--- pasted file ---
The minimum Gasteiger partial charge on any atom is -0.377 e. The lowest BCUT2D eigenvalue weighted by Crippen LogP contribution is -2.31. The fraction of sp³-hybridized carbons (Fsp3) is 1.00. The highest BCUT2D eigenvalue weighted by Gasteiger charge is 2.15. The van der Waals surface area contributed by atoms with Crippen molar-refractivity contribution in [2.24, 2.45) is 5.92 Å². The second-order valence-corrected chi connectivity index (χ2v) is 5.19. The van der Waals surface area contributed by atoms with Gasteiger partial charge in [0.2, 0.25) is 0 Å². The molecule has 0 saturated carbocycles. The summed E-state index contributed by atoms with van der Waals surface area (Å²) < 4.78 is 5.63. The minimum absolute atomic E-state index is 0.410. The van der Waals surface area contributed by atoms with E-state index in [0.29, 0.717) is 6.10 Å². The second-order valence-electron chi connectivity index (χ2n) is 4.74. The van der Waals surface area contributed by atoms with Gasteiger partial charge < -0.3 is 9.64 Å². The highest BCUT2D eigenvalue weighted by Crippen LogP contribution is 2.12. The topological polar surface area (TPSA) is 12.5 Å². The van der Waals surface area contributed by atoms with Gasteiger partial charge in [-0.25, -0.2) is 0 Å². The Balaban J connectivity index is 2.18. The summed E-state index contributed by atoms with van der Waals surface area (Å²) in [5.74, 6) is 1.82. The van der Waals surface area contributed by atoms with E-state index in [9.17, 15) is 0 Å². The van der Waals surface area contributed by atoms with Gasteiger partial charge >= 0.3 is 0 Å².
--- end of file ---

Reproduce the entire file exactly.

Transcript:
The minimum Gasteiger partial charge on any atom is -0.377 e. The lowest BCUT2D eigenvalue weighted by Crippen LogP contribution is -2.31. The fraction of sp³-hybridized carbons (Fsp3) is 1.00. The highest BCUT2D eigenvalue weighted by Gasteiger charge is 2.15. The van der Waals surface area contributed by atoms with Crippen molar-refractivity contribution in [2.24, 2.45) is 5.92 Å². The second-order valence-corrected chi connectivity index (χ2v) is 5.19. The van der Waals surface area contributed by atoms with Gasteiger partial charge in [0.2, 0.25) is 0 Å². The molecule has 0 saturated carbocycles. The summed E-state index contributed by atoms with van der Waals surface area (Å²) < 4.78 is 5.63. The minimum absolute atomic E-state index is 0.410. The van der Waals surface area contributed by atoms with E-state index in [0.29, 0.717) is 6.10 Å². The second-order valence-electron chi connectivity index (χ2n) is 4.74. The van der Waals surface area contributed by atoms with Gasteiger partial charge < -0.3 is 9.64 Å². The highest BCUT2D eigenvalue weighted by Crippen LogP contribution is 2.12. The topological polar surface area (TPSA) is 12.5 Å². The van der Waals surface area contributed by atoms with Gasteiger partial charge in [-0.25, -0.2) is 0 Å². The Balaban J connectivity index is 2.18. The summed E-state index contributed by atoms with van der Waals surface area (Å²) in [5.74, 6) is 1.82. The van der Waals surface area contributed by atoms with E-state index in [9.17, 15) is 0 Å². The van der Waals surface area contributed by atoms with Gasteiger partial charge >= 0.3 is 0 Å².